This is another video walkthrough that I’m posting, partly for posterity and partly because I’m proud of the level of editing I was able to achieve. Still not ‘professional’ by a very long country mile, but getting there.
I’ve turned comments off as these posts are mostly for gamers.
Apologies! I mixed up the names of two of the houses, both of which are getting videos. The first video is of ‘LUCKY CAT LANDING’, not Cat’s Cradle. -sigh- It’s the second one that’s called ‘Lion’s Cradle’.
I’ve updated the subtitles etc but otherwise the video is exactly the same as before. If you haven’t seen it, I strongly recommend watching it on Youtube as it’s much bigger than what you’ll see here on WordPress:
My cinematography is still a bit too fast and ‘jerky’, but I’m getting pretty good at the editing. The finished video is at least a third smaller than the raw video I shot. Ums, ahs, stammers and oopsies all gone. 😀 Oh, and I learned how to put in subtitles!
I’m trying hard not to think about what’s happening in the US at the moment so here’s my version of a distraction – in-game house building, with pics!
But first, a bit of info. about what I mean by ‘in-game housing’. Probably the best way to describe it is to say it’s like playing with a 3D dolls house except that your digital character is the ‘doll’.
The motivation for wanting such a 3D house is similar to what drives us to buy houses in the real world. My character may not be able to ‘live’ in this house, but she can still enjoy it. Plus, let’s be honest, having a house is a bit of a status symbol because you have to work for it. The same applies to in-game housing. You have to pay for it by performing ‘work’ in the game. The house can also be filled with ‘special’ things that can only be gained by performing some hard-to-do task or event. And finally, players like me who love crafting can also do a lot of DIY to personalise their ‘home’.
My in-game character[s] aren’t rich by player standards, but because I’m a Master Crafter and gather most of the materials I need, I can ‘build’ things I would otherwise not be able to afford. So think of me as a DIY-er. 🙂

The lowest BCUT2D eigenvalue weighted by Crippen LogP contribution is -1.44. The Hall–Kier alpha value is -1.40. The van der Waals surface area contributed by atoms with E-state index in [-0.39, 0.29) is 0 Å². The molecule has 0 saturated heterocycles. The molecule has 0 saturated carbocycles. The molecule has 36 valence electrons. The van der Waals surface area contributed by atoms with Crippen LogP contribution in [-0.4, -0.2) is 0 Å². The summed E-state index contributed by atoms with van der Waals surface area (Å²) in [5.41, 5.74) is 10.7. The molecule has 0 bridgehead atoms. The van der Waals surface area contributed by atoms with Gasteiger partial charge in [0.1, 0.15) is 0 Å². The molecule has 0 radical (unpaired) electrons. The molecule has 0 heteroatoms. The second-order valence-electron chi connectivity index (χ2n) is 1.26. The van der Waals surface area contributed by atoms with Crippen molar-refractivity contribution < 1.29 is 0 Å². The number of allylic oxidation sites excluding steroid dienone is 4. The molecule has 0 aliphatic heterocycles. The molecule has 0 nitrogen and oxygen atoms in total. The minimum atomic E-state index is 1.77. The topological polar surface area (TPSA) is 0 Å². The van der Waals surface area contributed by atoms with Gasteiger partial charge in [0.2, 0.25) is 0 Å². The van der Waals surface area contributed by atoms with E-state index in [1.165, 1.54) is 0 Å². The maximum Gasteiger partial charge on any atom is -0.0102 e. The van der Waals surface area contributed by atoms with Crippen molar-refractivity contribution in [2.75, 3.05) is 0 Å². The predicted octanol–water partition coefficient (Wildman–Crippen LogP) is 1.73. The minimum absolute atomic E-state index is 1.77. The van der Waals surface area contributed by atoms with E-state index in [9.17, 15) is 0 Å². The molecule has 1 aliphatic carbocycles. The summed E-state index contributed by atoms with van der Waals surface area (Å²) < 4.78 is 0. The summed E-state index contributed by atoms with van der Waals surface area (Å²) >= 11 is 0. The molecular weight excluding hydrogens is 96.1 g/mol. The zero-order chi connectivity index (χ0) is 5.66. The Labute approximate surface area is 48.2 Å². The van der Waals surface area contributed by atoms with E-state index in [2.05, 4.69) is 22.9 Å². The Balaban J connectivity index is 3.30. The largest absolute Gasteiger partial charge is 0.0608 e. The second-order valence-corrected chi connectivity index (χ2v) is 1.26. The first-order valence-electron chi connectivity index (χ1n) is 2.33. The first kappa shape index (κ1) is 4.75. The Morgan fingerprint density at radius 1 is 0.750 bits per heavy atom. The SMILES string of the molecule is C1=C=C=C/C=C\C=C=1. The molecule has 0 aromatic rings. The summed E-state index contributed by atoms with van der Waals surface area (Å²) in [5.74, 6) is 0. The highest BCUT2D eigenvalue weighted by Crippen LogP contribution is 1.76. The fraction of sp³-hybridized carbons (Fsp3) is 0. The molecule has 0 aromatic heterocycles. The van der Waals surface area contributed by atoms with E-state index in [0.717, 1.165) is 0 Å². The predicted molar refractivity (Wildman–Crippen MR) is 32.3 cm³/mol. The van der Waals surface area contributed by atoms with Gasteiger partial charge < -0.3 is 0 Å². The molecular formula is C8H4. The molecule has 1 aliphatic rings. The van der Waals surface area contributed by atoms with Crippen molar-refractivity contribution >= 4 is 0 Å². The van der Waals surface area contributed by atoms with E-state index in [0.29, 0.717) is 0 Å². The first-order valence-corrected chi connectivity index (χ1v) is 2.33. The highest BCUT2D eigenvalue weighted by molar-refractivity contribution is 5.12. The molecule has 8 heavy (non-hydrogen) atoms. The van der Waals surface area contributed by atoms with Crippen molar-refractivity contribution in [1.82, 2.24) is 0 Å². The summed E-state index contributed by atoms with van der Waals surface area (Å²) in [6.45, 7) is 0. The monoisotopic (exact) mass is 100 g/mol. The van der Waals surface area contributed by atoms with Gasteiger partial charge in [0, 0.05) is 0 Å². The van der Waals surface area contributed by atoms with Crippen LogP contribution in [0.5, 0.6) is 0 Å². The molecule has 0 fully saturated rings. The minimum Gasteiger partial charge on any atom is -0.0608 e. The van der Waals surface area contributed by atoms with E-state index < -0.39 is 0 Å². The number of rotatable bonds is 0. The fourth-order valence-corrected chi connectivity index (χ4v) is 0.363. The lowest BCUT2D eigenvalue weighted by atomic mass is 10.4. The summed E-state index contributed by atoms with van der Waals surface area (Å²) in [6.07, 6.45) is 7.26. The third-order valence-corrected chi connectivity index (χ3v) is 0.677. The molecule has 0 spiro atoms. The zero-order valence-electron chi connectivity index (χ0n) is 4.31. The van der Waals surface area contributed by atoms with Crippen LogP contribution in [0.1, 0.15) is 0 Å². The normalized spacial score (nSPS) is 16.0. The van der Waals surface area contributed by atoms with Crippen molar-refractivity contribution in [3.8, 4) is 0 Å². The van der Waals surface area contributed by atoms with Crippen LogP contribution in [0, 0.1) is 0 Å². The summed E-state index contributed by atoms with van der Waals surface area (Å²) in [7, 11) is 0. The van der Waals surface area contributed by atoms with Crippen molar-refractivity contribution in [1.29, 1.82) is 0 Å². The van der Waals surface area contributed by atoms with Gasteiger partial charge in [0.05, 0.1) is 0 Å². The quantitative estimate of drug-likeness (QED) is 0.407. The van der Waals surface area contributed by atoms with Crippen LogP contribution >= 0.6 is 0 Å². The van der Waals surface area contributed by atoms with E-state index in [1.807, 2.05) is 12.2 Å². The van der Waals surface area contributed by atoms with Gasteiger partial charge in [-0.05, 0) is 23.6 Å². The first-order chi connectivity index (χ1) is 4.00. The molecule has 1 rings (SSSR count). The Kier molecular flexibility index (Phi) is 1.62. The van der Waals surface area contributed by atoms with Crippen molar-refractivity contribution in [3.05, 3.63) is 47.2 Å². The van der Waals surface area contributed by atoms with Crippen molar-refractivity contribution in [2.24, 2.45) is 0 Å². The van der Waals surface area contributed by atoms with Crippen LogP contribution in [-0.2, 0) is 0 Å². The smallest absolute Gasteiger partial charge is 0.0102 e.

So, on to that house! First up is a ‘before’ pic of the base housing I’ve been working on:
As you can see, it’s just a tiny little house on a smallish block with a big fence all around it. What you can’t see is the beautiful view on the other side of that fence. It was that view which kickstarted my design for the house and block.
This next pic is of the same place, from much the same angle, but this time there’s a ground floor extension on one side of the original house, and a three storey extension on the other:
I literally built all of that new stuff with my own two, digital hands. Well, I did use the available components but in rather unexpected ways. The secret is to see objects as shapes rather than as ‘functions’. Thus, for example, I used two ‘leant-to sheds’ to create a peaked roof on the three storey extension. And when I couldn’t find wall components of a certain size, I fudged them by using stone ‘tables’ instead.
I won’t bore you with how I made everything, but I will use the block editor’s slideshow feature to take you through the house, room by room. This is going to be pretty graphics heavy so if the pics take an age to load…I’m sorry!
I like this slideshow feature, but it would be even nicer if you could click on one of the pics to get a full screen view, as you can with ‘normal’ pics. Next time I’ll experiment with the ‘gallery’ display.
And because my favourite view is hard to see, I’ll repeat it here so you can click on it:
Hope you enjoyed my little tour. If anyone wants to know how to create a similar slideshow, please mention it in comments, and I’ll put a how-to post together for you.